Eat a Hoagie Day
This day is dedicated to the hoagie, a regional term for the type of submarine sandwich that originated in or around Philadelphia, Pennsylvania. Like submarine sandwiches, hoagies may consist of meats, cheeses, vegetables, and condiments, which are placed in a sliced bun, roll, or bread. Long flat rolls called hoagie rolls are traditionally used for making hoagies. There are competing stories as to exactly how, when, and where hoagies got their start. One story claims that Italians working during World War I at the Philadelphia shipyard known as Hog Island introduced the sandwich, which became known as the "Hog Island", before being shortened to "Hoggie", and then to "hoagie". Another story asserts that Philadelphia street vendors, called "hokey-pokey men", sliced a long loaf of bread in half and filled it with antipasto salad, thus creating the hoagie. A third story claims that deli owners in the Italian community of South Philadelphia gave scraps of cheese and meat away in Italian rolls known as "hokies", to people who were "on the hoke", or poor. Italian immigrants called these "hoagies". Finally, it has also been claimed that the hoagie was first created in a family deli in nearby Chester, Pennsylvania. Regardless of exactly how, when, and where it was created, by the 1940's they had gained great popularity around the Philadelphia area, and by the 1960's, had arrived in Pittsburgh. The hoagie has been declared the "Official Sandwich of Philadelphia", and another popular sandwich, the Philadelphia cheesesteak, is made using a hoagie roll.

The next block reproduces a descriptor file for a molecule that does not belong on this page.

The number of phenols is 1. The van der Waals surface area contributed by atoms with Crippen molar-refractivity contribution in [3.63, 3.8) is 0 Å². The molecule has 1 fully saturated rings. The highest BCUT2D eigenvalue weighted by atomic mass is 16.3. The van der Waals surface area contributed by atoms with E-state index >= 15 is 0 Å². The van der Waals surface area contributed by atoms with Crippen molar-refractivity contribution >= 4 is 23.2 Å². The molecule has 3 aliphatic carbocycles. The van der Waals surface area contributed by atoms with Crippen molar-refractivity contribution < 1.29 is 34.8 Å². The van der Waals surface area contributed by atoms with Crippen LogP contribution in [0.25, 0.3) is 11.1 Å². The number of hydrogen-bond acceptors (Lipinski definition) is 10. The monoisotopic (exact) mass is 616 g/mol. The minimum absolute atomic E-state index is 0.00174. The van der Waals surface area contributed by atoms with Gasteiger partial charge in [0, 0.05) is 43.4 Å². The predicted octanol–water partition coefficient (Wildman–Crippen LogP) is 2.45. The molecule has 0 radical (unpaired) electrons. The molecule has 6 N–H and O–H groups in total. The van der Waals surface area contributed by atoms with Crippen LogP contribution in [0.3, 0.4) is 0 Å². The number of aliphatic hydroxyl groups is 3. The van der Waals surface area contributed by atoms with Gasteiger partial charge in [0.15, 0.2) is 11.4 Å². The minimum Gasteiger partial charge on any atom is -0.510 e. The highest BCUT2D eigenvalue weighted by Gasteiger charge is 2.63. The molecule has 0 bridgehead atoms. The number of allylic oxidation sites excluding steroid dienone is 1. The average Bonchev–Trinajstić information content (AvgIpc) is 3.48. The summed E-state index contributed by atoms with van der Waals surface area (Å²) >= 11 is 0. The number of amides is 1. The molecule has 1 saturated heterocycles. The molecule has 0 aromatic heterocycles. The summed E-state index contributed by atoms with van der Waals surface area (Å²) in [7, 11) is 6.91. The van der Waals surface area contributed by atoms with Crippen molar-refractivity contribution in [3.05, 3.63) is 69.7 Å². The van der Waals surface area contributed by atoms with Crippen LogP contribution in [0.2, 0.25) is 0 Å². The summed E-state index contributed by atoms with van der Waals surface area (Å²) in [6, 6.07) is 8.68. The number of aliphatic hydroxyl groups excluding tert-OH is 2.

How to Observe
The day is celebrated by eating a hoagie! Make your own hoagie with a hoagie bun. If you can't make it to Philadelphia to get an authentic hoagie, visit a local submarine sandwich shop. To some extent the hoagie is just a submarine sandwich with a regional name, so just pretend you are in Philadelphia and call your sandwich a hoagie.